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Market turmoil triggers interest rate hikes for ag loans

Ag lenders still have access to capital despite ‘liquidity premium.’

If you’re looking for a farm loan, there’s good news: money’s available.

The bad news is that global market volatility has pushed long-term interest rates higher.

“There’s plenty of capital to go around but the markets are volatile,” says Curt Covington, director of institutional credit at AgAmerica Lending, an agricultural land lender based in Central Florida. “The problem is, it will be more expensive for the time being.”

Liquidity premium

While the Fed recently dropped short-term interest rates to zero, you won’t enjoy much benefit if you’re looking for a 10, 20 or 30-year loan. “The market is charging a liquidity premium in the form of these higher long term rates,” Covington says. “Long term rates go up when there’s uncertainty, and that’s where we are today. While it does not appear that a lender is in danger of not being able to fund a loan today, the borrower will pay a higher rate for a long-term loan compared to just a few weeks ago.”

The current economic crisis is not the same as 2008, say experts. In 2008, LIBOR rates froze, and lenders were crushed because they didn’t have access to capital for loans. LIBOR, which stands for London Interbank Offered Rate, is a globally accepted key benchmark interest rate that indicates borrowing costs between banks.

“Today it’s a crisis in confidence, but it’s not a financial crisis in any respect,” says Covington. “The higher rates are based on concerns over the pandemic, but I don’t see the market having a long-term problem. I expect the markets to correct themselves.”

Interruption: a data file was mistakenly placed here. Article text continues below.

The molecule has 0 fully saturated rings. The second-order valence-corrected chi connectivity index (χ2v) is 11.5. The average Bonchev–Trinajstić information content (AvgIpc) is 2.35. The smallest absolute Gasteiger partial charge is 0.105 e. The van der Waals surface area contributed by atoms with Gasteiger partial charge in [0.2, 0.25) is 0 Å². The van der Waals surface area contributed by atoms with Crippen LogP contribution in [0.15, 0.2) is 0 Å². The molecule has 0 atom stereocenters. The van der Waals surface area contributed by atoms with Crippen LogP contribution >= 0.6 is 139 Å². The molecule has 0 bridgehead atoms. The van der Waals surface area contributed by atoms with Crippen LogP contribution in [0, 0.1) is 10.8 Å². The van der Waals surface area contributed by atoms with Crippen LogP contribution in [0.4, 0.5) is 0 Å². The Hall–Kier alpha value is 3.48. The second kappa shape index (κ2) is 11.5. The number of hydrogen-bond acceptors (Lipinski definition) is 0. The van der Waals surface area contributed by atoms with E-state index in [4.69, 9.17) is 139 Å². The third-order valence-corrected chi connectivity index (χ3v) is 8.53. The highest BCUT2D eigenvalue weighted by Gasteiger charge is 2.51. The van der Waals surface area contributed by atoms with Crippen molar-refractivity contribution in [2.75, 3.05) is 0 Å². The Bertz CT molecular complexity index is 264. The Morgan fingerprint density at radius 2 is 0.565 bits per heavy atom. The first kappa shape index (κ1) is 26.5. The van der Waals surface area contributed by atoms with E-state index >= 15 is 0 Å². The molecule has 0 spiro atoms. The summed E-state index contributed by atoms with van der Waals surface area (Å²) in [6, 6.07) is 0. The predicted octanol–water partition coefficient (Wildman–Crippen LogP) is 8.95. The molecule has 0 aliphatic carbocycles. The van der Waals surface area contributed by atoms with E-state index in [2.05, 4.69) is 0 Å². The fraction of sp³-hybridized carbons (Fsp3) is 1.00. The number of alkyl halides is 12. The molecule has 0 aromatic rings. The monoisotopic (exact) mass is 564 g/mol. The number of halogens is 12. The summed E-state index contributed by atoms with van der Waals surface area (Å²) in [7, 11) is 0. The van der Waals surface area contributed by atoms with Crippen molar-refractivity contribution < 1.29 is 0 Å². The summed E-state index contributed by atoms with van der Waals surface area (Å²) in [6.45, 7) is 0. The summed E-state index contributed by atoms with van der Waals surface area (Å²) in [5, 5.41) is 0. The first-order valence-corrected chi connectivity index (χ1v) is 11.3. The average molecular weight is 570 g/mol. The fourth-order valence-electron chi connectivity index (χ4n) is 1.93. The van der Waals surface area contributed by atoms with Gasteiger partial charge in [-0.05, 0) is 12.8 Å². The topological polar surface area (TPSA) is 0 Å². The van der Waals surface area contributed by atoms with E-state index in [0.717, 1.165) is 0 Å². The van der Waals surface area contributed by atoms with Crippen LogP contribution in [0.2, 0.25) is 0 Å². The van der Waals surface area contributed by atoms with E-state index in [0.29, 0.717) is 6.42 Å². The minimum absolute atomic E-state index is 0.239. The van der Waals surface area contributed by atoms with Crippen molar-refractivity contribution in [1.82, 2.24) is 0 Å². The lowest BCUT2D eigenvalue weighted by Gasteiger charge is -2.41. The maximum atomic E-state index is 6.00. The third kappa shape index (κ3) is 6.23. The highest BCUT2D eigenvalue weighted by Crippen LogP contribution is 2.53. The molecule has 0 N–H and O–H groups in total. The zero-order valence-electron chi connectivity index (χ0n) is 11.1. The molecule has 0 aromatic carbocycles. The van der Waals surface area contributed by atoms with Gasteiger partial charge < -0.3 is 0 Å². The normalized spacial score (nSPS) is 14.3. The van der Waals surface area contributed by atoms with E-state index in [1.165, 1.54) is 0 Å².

A number of factors determine loan rates, including a base rate (often LIBOR or the treasuries), and the lender’s expense. In this case, LIBOR and Treasury rates were already adjusting down before the Fed’s latest cut, so the last emergency Fed rate cut didn’t cause as much of a decrease in the LIBOR and Treasury rates as one may expect.

Pause in consumer activity

“Another unique economic response to the Covid-19 pandemic is liquidity in the global financial sector,” says Shawn Smeins, deputy head of Rabo AgriFinance. “Many businesses of all sizes are pulling as much cash as they can from their available credit to weather the pause in consumer activity. At the same time, activity in the global financial markets – an important source for funding in the banking industry – has slowed. Therefore, cost of funds for financial institutions has gone up in a very short timeframe, the by-product of more demand in time of short supply.”

Recession ahead?

Some economists predict the Coronavirus pandemic will push the U.S. into recession. While unemployment claims increase as entire segments of the U.S. economy temporarily shut down, mortgage lenders and investors in commercial bonds and mortgage-backed securities are pricing-in an expected increase in default rates. 

“Decreased optimism in repayment capacity leads financial institutions to price-in perceived risk,” explains T.J. Roemmich, Conterra Ag Capital Senior Vice President. “Tactically, this means lenders must increase the spread requirements on commercial bonds and mortgage-backed securities. In short, banks make hay when the sun shines and capture some of the rate-cut margin in order to sustain general liquidity when financial conditions erode further.”

The refinance question farmers should ask now

The bottom line is, while rates have been historically low, the recent interest rate drop may not be reason enough to refinance. Have you refinanced long-term debt in the last six to eight months?  If so, you have likely already locked in a rate that is competitive in the current market (as of late March 2020), says Roemmich.  If it’s been longer than that, there could still be opportunity to benefit from the lower rate environment.

Meanwhile, the question remains: How long will volatility continue? Covington is optimistic.

“It’s more like a short-time blip,” he concludes. “I absolutely believe the markets will normalize.”

The opinions of the author are not necessarily those of Farm Futures or Farm Progress. 
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